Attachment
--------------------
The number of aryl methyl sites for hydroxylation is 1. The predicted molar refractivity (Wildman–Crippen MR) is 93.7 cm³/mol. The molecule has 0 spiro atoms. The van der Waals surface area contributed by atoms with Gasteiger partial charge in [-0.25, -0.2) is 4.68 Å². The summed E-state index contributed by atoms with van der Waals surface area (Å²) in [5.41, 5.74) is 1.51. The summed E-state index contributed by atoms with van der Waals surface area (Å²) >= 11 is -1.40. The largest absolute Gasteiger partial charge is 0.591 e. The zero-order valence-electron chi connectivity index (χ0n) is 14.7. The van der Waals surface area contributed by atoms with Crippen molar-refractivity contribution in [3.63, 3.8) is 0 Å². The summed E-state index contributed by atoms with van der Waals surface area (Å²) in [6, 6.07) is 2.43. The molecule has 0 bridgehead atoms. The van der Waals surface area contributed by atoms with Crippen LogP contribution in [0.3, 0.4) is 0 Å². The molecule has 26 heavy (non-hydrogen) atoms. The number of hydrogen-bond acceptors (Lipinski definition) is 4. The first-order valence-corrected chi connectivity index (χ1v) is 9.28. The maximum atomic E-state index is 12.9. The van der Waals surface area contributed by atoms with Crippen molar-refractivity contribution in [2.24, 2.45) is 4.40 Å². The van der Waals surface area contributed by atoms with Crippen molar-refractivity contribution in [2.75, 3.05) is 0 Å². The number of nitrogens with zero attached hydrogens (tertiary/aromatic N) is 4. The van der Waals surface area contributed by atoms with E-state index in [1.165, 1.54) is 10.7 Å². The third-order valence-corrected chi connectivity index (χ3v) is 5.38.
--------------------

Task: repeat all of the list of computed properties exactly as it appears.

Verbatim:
The number of aryl methyl sites for hydroxylation is 1. The predicted molar refractivity (Wildman–Crippen MR) is 93.7 cm³/mol. The molecule has 0 spiro atoms. The van der Waals surface area contributed by atoms with Gasteiger partial charge in [-0.25, -0.2) is 4.68 Å². The summed E-state index contributed by atoms with van der Waals surface area (Å²) in [5.41, 5.74) is 1.51. The summed E-state index contributed by atoms with van der Waals surface area (Å²) >= 11 is -1.40. The largest absolute Gasteiger partial charge is 0.591 e. The zero-order valence-electron chi connectivity index (χ0n) is 14.7. The van der Waals surface area contributed by atoms with Crippen molar-refractivity contribution in [3.63, 3.8) is 0 Å². The summed E-state index contributed by atoms with van der Waals surface area (Å²) in [6, 6.07) is 2.43. The molecule has 0 bridgehead atoms. The van der Waals surface area contributed by atoms with Crippen LogP contribution in [0.3, 0.4) is 0 Å². The molecule has 26 heavy (non-hydrogen) atoms. The number of hydrogen-bond acceptors (Lipinski definition) is 4. The first-order valence-corrected chi connectivity index (χ1v) is 9.28. The maximum atomic E-state index is 12.9. The van der Waals surface area contributed by atoms with Crippen molar-refractivity contribution in [2.24, 2.45) is 4.40 Å². The van der Waals surface area contributed by atoms with Crippen molar-refractivity contribution in [2.75, 3.05) is 0 Å². The number of nitrogens with zero attached hydrogens (tertiary/aromatic N) is 4. The van der Waals surface area contributed by atoms with E-state index in [1.165, 1.54) is 10.7 Å². The third-order valence-corrected chi connectivity index (χ3v) is 5.38.